Thomas Hamilton, 1848, incorporating some late 15th century remains. Rectangular-plan aisled decorated gothic church with square-plan 4-stage engaged NW tower, small later vestry to SE. Cream sandstone, stugged ashlar with polished dressings. Base course; eaves cornice; pointed-arched windows; deeply chamfered reveals to aisle windows; geometric and flowing tracery to aisle and clerestory windows; hood-moulds and label-stops (mostly masques/heads) to openings (apart from aisle windows); off-set diagonal buttresses with crocketted pinnacles.
TOWER: 1st stage with round-arched doorway, timber door with blind tracery and decorative iron hinges to E; bipartite window to N; string course above. 2nd stage with paired lancets to E and N; sloping string course above. 3rd stage with square heraldic panel under stepped roll-moulding with clock above to N, E and W; sloping string course above. Top stage with chamfered corners and tall louvred bipartite window to all faces; decoratively pierced and cusped parapet on blind traceried corbel table with masque pendants.
NAVE AND AISLES: E entrance (liturgical W) front gabled with cross finial; round-arched bipartite window to centre, string course and large 5-light window with flowing tracery above; round-arched moulded doorways to side aisles, doors detailed as above. W front (liturgical E) gabled with cross finial; bipartite window flanked by cusped arrow slit windows to centre, string course and large 6-light window with flowing tracery above. 7-bay aisle elevations (base of tower forming easternmost bay of N aisle) with lean-to roofs, bipartite aisle windows divided by buttresses; westernmost bay of S aisle with small window;
2 short gabletted wallhead stacks to each side of nave.
VESTRY: 20th century small gabled single storey rectangular-plan vestry to NW with rectangular cusped bipartite windows and curved gablet.
Square leaded panes. Slate roof with metal flashings; 4 wallhead stacks (see above). Moulded skews.
INTERIOR: 5-bay nave with substantial octagonal stone piers to arcade; panelled aisle roofs with pierced braces springing from carved mask corbels; ornate carved hammerbeam roof springing from carved mask corbels stops; raked E and W galleries with blind tracery balustrades, organ in W gallery. Vaulted E vestibule with foliate capitals to columns. W vestibule with floor of pre-Reformation grave slabs. Furnishings: elaborate marble and sandstone pulpit with prophet figures in columned niches (Sydney Mitchell & Wilson, 1893-4); Renaissance-style marble font; galleries and W screen dated 1909, framework of cusped tracery to organ pipes; extensive stained glass scheme (Ballantine studio 1889-93), Christ preaching to E window, Last Supper to W window.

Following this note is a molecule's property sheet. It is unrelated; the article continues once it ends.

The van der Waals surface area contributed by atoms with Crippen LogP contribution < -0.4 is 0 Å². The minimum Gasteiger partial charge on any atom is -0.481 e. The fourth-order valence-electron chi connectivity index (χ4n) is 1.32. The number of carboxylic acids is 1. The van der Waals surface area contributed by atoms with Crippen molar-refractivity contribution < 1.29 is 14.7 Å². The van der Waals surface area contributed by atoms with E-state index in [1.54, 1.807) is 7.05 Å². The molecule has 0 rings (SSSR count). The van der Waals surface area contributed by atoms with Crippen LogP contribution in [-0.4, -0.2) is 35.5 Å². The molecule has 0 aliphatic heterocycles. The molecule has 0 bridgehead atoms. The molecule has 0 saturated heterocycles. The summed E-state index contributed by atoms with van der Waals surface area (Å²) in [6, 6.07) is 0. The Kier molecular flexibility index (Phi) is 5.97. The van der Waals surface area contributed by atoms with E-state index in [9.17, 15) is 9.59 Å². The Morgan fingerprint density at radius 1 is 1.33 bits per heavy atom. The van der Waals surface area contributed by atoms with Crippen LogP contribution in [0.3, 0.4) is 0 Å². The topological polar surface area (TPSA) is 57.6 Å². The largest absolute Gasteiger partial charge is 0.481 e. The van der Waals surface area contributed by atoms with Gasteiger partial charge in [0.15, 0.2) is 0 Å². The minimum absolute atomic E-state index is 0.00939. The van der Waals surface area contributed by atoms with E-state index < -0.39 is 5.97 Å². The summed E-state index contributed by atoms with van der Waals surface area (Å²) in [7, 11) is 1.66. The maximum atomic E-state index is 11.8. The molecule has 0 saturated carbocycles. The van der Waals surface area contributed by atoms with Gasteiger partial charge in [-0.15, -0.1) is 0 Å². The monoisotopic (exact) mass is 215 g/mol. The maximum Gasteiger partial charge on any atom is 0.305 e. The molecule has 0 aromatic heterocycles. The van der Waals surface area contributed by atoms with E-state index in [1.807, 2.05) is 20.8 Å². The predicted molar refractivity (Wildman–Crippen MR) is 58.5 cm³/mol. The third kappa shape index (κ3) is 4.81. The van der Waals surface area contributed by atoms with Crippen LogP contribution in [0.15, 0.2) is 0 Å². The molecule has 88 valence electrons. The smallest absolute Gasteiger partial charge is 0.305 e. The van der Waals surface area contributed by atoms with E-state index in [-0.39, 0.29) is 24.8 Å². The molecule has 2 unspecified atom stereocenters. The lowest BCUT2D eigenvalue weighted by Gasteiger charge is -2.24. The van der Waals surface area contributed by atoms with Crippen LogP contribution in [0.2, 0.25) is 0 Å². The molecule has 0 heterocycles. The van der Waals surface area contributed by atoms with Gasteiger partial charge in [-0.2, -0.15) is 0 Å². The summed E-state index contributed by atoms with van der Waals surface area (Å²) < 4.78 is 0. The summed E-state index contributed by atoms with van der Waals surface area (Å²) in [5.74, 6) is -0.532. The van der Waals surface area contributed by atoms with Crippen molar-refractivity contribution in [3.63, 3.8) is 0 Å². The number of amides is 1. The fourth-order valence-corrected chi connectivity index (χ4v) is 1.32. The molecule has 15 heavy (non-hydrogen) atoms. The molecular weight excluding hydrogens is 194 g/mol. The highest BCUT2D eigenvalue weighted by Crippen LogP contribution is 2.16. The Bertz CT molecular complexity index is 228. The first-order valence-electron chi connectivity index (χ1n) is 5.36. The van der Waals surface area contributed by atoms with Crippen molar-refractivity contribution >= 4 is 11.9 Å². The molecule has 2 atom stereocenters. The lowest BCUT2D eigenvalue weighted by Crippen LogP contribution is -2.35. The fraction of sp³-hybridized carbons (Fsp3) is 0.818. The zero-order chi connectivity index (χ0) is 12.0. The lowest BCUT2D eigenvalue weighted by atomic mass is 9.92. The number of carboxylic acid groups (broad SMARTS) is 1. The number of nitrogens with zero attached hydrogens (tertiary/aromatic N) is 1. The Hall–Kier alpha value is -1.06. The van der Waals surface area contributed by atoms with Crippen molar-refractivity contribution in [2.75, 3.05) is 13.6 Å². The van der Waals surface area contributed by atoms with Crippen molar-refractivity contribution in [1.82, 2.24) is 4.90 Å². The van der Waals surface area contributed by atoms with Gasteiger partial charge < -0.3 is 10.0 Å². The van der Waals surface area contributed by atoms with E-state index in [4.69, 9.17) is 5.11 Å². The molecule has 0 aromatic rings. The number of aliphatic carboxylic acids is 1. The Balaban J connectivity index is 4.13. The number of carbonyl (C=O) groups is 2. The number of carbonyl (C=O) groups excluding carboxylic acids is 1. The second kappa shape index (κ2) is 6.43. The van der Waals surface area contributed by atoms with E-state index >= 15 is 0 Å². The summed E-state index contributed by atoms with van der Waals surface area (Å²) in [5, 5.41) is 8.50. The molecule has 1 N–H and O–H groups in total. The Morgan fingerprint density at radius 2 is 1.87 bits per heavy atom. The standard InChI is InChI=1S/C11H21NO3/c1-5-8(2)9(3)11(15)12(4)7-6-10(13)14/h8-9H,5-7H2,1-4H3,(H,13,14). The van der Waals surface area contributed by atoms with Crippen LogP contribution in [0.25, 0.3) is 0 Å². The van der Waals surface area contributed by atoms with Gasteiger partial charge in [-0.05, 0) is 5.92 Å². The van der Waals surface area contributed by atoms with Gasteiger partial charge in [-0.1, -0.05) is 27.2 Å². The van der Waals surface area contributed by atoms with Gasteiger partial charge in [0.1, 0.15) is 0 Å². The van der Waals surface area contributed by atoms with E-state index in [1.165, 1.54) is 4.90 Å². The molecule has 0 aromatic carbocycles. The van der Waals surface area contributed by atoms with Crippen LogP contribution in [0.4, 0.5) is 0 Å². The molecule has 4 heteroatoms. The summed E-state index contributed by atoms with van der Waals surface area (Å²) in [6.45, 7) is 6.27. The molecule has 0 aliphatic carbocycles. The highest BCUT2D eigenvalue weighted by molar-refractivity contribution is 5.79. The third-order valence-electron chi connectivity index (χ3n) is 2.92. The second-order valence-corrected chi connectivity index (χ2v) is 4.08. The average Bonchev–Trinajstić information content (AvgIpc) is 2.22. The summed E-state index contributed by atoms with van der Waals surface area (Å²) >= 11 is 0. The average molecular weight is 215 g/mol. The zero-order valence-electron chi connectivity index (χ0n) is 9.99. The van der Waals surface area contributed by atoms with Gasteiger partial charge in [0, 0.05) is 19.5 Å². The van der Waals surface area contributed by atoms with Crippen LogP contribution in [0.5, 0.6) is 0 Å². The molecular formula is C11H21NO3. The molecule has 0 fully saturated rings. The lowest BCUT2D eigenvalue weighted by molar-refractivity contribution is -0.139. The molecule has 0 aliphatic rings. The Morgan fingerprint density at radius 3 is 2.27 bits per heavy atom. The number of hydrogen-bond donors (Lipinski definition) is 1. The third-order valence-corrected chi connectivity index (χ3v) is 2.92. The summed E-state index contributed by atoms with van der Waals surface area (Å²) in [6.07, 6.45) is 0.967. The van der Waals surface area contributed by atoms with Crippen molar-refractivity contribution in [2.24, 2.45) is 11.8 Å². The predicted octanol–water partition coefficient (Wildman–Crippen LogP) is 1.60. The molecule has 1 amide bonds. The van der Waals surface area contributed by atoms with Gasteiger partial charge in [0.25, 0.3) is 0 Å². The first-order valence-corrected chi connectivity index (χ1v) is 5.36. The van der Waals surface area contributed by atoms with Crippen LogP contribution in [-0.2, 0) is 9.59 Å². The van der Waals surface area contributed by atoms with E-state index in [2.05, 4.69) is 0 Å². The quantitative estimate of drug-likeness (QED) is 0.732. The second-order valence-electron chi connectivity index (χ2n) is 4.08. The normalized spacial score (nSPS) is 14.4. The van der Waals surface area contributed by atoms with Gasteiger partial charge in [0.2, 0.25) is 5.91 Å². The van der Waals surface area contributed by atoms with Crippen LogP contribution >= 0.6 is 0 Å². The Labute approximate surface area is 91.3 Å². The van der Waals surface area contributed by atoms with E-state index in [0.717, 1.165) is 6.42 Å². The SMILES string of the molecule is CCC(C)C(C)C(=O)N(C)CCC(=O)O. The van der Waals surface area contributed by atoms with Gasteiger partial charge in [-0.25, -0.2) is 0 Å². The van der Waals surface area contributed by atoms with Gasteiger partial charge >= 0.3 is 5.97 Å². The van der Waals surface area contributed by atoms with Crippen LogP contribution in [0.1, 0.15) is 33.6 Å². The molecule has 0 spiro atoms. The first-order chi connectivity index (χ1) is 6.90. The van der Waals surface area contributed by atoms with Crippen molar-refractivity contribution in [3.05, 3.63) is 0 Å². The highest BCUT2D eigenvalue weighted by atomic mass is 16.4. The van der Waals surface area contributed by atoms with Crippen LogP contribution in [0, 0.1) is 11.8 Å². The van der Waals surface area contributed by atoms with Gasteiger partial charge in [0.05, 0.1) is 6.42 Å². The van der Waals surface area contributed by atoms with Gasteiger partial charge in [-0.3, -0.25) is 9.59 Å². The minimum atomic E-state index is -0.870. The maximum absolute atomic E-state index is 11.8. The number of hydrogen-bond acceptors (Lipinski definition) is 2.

GRAVEYARD: large number of elaborate 19th century gravestones and monuments; some 18th century stones with memento mori carvings. 13-arch gothic battlemented burial enclosures to W wall; 7-arch Tudor gothic arcade with quatrefoil carved parapet and shields with decorative cast-iron tie-beams, dated 1826-34. Classical enclosure to right of Constitutions Street entrance. Enclosures of Ramsay (1806-71), Wood (1795-1878) and Lawson families to SE wall. Empty classical enclosure to S encased by gothic arched with tombstones dated from 1830s onwards.
WALLS, GATEPIERS AND RAILINGS: tall rubble walls enclosing churchyard, ashlar and render to Constitution Street with corniced blind arches in channelled and cusped jambs; octagonal panelled gatepiers to Kirkgate and Constitution Street entrances; fleur-de-lis railings and gates.
Listing is the way that a building or structure of special architectural or historic interest is recognised by law through the Planning (Listed Buildings and Conservation Areas) (Scotland) Act 1997.
We list buildings of special architectural or historic interest using the criteria published in the Historic Environment Scotland Policy Statement.
The statutory listing address is the legal part of the listing. The information in the listed building record gives an indication of the special architectural or historic interest of the listed building(s). It is not a definitive historical account or a complete description of the building(s). The format of the listed building record has changed over time. Earlier records may be brief and some information will not have been recorded.
Listing covers both the exterior and the interior. Listing can cover structures not mentioned which are part of the curtilage of the building, such as boundary walls, gates, gatepiers, ancillary buildings etc. The planning authority is responsible for advising on what is covered by the listing including the curtilage of a listed building. For information about curtilage see www.historicenvironment.scot. Since 1 October 2015 we have been able to exclude items from a listing. If part of a building is not listed, it will say that it is excluded in the statutory address and in the statement of special interest in the listed building record. The statement will use the word 'excluding' and quote the relevant section of the Historic Environment Scotland Act 2014. Some earlier listed building records may use the word 'excluding', but if the Act is not quoted, the record has not been revised to reflect current legislation.
If you want to alter, extend or demolish a listed building you need to contact your planning authority to see if you need listed building consent. The planning authority is the main point of contact for all applications for listed building consent.
Find out more about listing and our other designations at www.historicenvironment.scot. You can contact us on 0131 668 8716 or at email@example.com.